Man dies from rare ‘brain-eating amoeba’ after visiting Texas surf resort

The multi-discipline surfer Kai Lenny models the inflatable back carrot

The multi-discipline surfer Kai Lenny models the inflatable back carrot

A surf park in Waco has closed for testing after a New Jersey man died earlier this month from a rare brain infection caused by an amoeba.

Multiple reports confirm that he had returned home from a visit to the BSR Cable Park Surf Resort several days prior.

Naegleria fowleri is a deadly brain-eating amoeba-and not the kind of thing you want to come in contact with.

Stabile noticed something was wrong September 16 while mowing the lawn when a painful headache forced him to lie down. The CDC notes that, on average, death occurs within one to 18 days of initial symptoms. However, such as in the case of Stabile, Naegleria fowleri can be contracted when contaminated water enters the body through the nose, either in a chlorinated swimming pool water or if one uses contaminated tap water to rinse their sinuses. He said the surf resort, which operates an artificial man-made wave, is in compliance with the CDC's "guidelines and recommendations concerning Naegleria fowleri".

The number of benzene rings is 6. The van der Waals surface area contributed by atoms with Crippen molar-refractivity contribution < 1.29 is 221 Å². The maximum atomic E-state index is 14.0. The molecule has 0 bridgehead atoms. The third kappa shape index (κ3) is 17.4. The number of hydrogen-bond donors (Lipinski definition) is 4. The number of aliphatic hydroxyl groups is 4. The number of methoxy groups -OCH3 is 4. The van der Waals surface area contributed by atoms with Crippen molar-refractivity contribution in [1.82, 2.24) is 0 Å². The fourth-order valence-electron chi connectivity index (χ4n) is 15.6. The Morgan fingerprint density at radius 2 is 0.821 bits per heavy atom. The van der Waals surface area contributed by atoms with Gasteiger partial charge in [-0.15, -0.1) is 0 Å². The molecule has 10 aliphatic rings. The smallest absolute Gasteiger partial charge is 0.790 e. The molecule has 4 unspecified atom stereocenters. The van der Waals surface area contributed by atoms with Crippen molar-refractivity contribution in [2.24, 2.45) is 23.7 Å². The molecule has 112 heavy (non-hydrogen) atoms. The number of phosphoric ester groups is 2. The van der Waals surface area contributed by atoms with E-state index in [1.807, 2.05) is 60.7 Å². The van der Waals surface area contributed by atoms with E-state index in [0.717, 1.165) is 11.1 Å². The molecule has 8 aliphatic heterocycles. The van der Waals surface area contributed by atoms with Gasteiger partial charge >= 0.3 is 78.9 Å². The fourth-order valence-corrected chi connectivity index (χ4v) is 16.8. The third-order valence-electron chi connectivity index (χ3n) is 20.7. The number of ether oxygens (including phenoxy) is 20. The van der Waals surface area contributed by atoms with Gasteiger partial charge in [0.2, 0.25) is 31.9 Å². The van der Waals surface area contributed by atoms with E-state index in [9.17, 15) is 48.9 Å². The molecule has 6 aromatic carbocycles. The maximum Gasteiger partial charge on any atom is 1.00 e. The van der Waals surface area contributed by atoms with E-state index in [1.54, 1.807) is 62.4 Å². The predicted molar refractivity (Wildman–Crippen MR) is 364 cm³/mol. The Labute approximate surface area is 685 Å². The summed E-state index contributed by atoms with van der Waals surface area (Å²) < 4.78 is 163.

BSR Cable Park owner Stuart E. Parsons Jr. said the parks' "hearts and prayers" were with the "family, friends and the New Jersey surf community during this hard time".

This typically occurs when people go swimming or diving in warm freshwater places, like lakes and rivers.

The waterpark voluntarily closed Friday as the Centers for Disease Control and Prevention test its waters, Waco-McLennan County Public Health District spokesperson Kelly Craine told the Waco Tribune-Herald.

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Officials at the CDC, meanwhile, are investigating the water at the BSR Cable Park, reported KBTX.

"Our hearts and prayers are with his family, friends and the New Jersey surf community during this hard time", Parsons said.

Friend and family members have created a new nonprofit to raise awareness of the amoeba, called "The Fabrizio Stabile Foundation for Naegleria Fowleri Awareness".

Stabile was remembered as an avid outdoors lover who loved to surf and snowboard.

Only four people of the 143 infected with the amoeba in the United States between 1962 and 2017 have survived. The infection can not be spread from one person to another.

He had a keen love for fishing, which led him to work for the New Jersey Department of Environmental Protection and Bass Pro Shops.

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